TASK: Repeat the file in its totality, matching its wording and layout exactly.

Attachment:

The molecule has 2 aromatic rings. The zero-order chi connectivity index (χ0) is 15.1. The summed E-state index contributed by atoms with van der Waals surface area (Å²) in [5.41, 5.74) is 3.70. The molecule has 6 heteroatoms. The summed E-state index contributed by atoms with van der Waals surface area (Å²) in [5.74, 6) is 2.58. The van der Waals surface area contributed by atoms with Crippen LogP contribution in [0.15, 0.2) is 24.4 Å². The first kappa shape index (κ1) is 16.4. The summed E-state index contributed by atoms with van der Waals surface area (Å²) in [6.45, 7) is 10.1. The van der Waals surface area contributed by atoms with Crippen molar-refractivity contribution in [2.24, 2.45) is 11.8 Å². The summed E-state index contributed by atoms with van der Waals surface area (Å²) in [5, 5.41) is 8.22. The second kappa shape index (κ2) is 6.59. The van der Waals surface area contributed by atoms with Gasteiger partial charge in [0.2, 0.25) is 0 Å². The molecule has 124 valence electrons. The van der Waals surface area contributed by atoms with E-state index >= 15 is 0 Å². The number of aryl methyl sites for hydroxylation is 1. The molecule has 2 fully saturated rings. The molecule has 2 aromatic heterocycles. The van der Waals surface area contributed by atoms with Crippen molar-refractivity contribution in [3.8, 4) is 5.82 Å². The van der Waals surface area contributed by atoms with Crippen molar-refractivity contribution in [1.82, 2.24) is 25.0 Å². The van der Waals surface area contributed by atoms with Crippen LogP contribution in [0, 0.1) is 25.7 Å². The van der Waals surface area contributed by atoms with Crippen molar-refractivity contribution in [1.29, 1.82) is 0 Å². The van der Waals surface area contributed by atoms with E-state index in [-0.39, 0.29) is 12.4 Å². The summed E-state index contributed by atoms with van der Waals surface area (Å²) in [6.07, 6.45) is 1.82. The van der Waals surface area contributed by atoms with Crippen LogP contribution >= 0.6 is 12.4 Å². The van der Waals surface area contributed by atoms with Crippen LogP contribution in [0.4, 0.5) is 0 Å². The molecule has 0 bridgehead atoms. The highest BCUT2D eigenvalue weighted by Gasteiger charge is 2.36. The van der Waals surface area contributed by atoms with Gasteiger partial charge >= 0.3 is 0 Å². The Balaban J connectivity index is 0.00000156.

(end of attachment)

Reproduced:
The molecule has 2 aromatic rings. The zero-order chi connectivity index (χ0) is 15.1. The summed E-state index contributed by atoms with van der Waals surface area (Å²) in [5.41, 5.74) is 3.70. The molecule has 6 heteroatoms. The summed E-state index contributed by atoms with van der Waals surface area (Å²) in [5.74, 6) is 2.58. The van der Waals surface area contributed by atoms with Crippen LogP contribution in [0.15, 0.2) is 24.4 Å². The first kappa shape index (κ1) is 16.4. The summed E-state index contributed by atoms with van der Waals surface area (Å²) in [6.45, 7) is 10.1. The van der Waals surface area contributed by atoms with Crippen molar-refractivity contribution in [2.24, 2.45) is 11.8 Å². The summed E-state index contributed by atoms with van der Waals surface area (Å²) in [5, 5.41) is 8.22. The second kappa shape index (κ2) is 6.59. The van der Waals surface area contributed by atoms with Gasteiger partial charge in [0.2, 0.25) is 0 Å². The molecule has 124 valence electrons. The van der Waals surface area contributed by atoms with E-state index >= 15 is 0 Å². The number of aryl methyl sites for hydroxylation is 1. The molecule has 2 fully saturated rings. The molecule has 2 aromatic heterocycles. The van der Waals surface area contributed by atoms with Crippen molar-refractivity contribution in [3.8, 4) is 5.82 Å². The van der Waals surface area contributed by atoms with Crippen molar-refractivity contribution in [1.82, 2.24) is 25.0 Å². The van der Waals surface area contributed by atoms with Crippen LogP contribution in [0, 0.1) is 25.7 Å². The van der Waals surface area contributed by atoms with Crippen molar-refractivity contribution in [1.29, 1.82) is 0 Å². The van der Waals surface area contributed by atoms with E-state index in [-0.39, 0.29) is 12.4 Å². The summed E-state index contributed by atoms with van der Waals surface area (Å²) in [6.07, 6.45) is 1.82. The van der Waals surface area contributed by atoms with Crippen LogP contribution >= 0.6 is 12.4 Å². The van der Waals surface area contributed by atoms with Crippen LogP contribution in [0.4, 0.5) is 0 Å². The molecule has 0 bridgehead atoms. The highest BCUT2D eigenvalue weighted by Gasteiger charge is 2.36. The van der Waals surface area contributed by atoms with Gasteiger partial charge >= 0.3 is 0 Å². The Balaban J connectivity index is 0.00000156.